Spots or floaters are usually not a cause for concern, but it is possible that they can be the result of a retinal tear or detachment, which should be treated immediately. Call your eye doctor for any sudden floaters, flashes, spots, cobwebs, shadows or curtains within your vision. Cover each eye to try to determine which eye it may be coming from. If the doctor wants to see you, you should expect to have one or both pupils dilated.
I am seeing double, should I go to the eye doctor?
Yes. New onset double vision may be the sign of a dangerous condition like a stroke.
I have severe pain in my eye, what do I do?
Sudden, short pains in the eye are not usually cause for concern. Frequent or lasting pain should be seen by your eye doctor.
What to do if I get sand, or metal in my eyes?
For one of the above materials in the eye, try to rinse it out with water as described in the previous section. If the eye is then comfortable, it is likely that you have been successful. If there is still a foreign body sensation, you should see an eye doctor. It is always best to see an eye doctor, either an optometrist or an ophthalmologist, rather than going to an urgent care center or an emergency room. If that is not possible, then an urgent care center or an emergency room will probably be better than not being seen at all.
Pressure Behind Your Eyes?
Schedule an appointment with your eye doctor. Often there is no real cause for alarm but it is possible.
Is Something Stuck In Your Eye?
A foreign body is very uncomfortable, but many times it can be removed without an eye doctor. See tips below to try to remove the object. If you want assistance, contact our office immediately.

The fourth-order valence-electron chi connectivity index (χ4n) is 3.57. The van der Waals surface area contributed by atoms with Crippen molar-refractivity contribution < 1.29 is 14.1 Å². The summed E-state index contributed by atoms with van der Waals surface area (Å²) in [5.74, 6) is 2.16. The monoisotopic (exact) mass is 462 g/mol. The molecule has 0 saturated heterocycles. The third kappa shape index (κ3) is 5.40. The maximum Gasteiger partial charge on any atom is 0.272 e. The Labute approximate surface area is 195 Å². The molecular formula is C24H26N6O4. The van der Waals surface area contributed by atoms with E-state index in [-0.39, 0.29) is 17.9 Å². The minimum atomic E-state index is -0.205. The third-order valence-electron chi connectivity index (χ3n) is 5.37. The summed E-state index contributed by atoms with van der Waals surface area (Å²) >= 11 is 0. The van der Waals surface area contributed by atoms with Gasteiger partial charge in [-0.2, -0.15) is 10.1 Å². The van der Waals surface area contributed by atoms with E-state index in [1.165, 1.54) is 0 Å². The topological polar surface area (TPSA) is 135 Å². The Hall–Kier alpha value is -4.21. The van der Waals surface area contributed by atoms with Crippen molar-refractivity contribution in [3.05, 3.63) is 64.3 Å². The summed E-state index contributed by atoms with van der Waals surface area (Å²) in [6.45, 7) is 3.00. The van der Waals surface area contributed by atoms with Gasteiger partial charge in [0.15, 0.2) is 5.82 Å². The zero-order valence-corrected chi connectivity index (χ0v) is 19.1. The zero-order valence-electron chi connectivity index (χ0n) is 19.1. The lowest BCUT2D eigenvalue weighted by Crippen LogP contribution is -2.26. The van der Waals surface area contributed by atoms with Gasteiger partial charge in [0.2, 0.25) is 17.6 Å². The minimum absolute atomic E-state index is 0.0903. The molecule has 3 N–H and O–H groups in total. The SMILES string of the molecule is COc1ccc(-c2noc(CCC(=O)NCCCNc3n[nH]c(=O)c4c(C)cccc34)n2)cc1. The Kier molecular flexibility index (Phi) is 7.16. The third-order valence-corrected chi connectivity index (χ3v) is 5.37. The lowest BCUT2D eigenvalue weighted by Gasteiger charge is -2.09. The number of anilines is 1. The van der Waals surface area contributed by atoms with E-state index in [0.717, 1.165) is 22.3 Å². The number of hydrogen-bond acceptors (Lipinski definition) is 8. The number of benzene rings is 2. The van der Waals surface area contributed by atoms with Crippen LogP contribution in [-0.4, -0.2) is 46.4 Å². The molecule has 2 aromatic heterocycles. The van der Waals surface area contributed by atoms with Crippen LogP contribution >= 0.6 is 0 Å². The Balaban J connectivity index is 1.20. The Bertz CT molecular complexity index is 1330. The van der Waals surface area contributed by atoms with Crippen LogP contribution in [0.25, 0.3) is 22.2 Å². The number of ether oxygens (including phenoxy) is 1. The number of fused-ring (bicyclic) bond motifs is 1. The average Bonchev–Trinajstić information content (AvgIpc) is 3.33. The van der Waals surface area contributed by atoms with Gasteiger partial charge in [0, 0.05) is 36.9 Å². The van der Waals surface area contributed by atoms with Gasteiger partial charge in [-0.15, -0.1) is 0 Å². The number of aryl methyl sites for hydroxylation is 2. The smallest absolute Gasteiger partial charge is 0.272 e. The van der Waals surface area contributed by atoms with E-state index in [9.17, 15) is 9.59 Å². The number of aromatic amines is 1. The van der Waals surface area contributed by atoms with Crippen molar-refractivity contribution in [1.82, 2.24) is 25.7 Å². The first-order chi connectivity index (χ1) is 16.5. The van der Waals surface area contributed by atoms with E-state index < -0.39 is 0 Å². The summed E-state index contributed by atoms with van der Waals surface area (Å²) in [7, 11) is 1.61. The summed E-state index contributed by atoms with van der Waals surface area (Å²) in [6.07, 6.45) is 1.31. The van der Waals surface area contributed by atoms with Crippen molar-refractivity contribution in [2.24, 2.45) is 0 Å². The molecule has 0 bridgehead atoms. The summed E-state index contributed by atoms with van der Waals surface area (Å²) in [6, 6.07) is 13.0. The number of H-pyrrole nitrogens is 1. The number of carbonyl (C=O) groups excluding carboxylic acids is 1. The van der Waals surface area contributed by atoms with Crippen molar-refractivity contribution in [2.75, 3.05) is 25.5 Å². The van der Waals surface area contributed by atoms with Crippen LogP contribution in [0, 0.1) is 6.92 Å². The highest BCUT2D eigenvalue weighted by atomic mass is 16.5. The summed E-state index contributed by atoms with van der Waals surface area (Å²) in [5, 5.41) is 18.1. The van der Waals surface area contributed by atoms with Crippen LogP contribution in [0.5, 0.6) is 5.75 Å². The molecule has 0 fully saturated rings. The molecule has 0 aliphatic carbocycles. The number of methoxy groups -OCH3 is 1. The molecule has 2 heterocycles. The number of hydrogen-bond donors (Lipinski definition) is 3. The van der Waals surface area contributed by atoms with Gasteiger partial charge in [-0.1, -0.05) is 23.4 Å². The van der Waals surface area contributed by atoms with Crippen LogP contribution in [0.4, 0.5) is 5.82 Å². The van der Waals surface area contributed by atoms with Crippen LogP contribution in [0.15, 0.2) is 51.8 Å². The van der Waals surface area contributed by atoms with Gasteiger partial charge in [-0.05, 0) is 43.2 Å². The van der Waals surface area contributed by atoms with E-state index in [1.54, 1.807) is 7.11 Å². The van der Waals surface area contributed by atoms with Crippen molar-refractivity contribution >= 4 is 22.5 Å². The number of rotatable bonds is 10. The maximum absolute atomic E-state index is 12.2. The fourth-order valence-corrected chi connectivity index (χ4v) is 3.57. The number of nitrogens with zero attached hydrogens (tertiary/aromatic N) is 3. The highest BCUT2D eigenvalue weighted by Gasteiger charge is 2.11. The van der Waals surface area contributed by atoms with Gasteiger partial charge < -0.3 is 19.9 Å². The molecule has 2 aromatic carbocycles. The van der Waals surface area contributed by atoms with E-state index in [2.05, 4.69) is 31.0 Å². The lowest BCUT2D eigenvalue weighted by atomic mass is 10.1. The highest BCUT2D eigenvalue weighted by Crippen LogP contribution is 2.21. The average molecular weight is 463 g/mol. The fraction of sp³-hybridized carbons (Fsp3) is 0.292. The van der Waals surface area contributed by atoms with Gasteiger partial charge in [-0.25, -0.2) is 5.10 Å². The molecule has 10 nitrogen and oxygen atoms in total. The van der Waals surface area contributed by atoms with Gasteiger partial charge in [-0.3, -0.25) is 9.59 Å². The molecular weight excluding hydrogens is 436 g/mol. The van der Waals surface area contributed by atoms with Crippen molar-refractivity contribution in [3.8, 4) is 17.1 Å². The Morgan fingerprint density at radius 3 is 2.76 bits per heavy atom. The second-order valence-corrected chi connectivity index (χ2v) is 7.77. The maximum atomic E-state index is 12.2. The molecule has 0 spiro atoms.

Pink Eye or an Infection?
The most common concern with pink eye is its highly infectious nature. There is little to be concerned about but should always be checked by your doctor.
Do You Have A Scratched Eye?
The most common form of eye injuries are corneal abrasions. Even a small scratch can lead to an infection or fungus, it is important to see your eye doctor as soon as possible.
Did you Get Something in Your Eye?
We receive a lot of calls about removing something stuck in your eye (foreign body removal). In most cases this can be done from the comfort of your own home. If you are having difficulty removing it, are concerned that the object is dangerous such as chemicals, glass, or wood splinters, call our practice to schedule and emergency appointment. Our eye doctor’s office is equipped with special equipment that allow us to identify and take out an object stuck in the eye.
How to remove a stuck object from your eye yourself:
- Vigorously wash your hands with soap and water, this applies to others who are helping you as well.
- Have a friend try to find the object or if you are alone use a mirror.
- Try blinking as tears and natural lubricant in your eyes may wash it out.
- Attempt to flush out the object with water at room temperature. You can pour the water from cup or bottle, or use a slowly running faucet or shower. Make sure you wait enough time so that a size-able amount of water has been used.
- Gently pull your upper eyelid over your lower eyelid and roll your eyes.
- Use a sterile cotton swab and gently wipe the inner corners of your eye. Make sure to focus your eyes on the opposite direction of where you feel the object.
Never rub your eyes as this may cause scratches to your eye which can lead to infection or worse. Never try to self treat a chemical that went in your eye. In the event of a chemical, quickly wash the eye for 15 minutes under a faucet and call your eye doctor to find out what to do for the chemical that you were exposed to.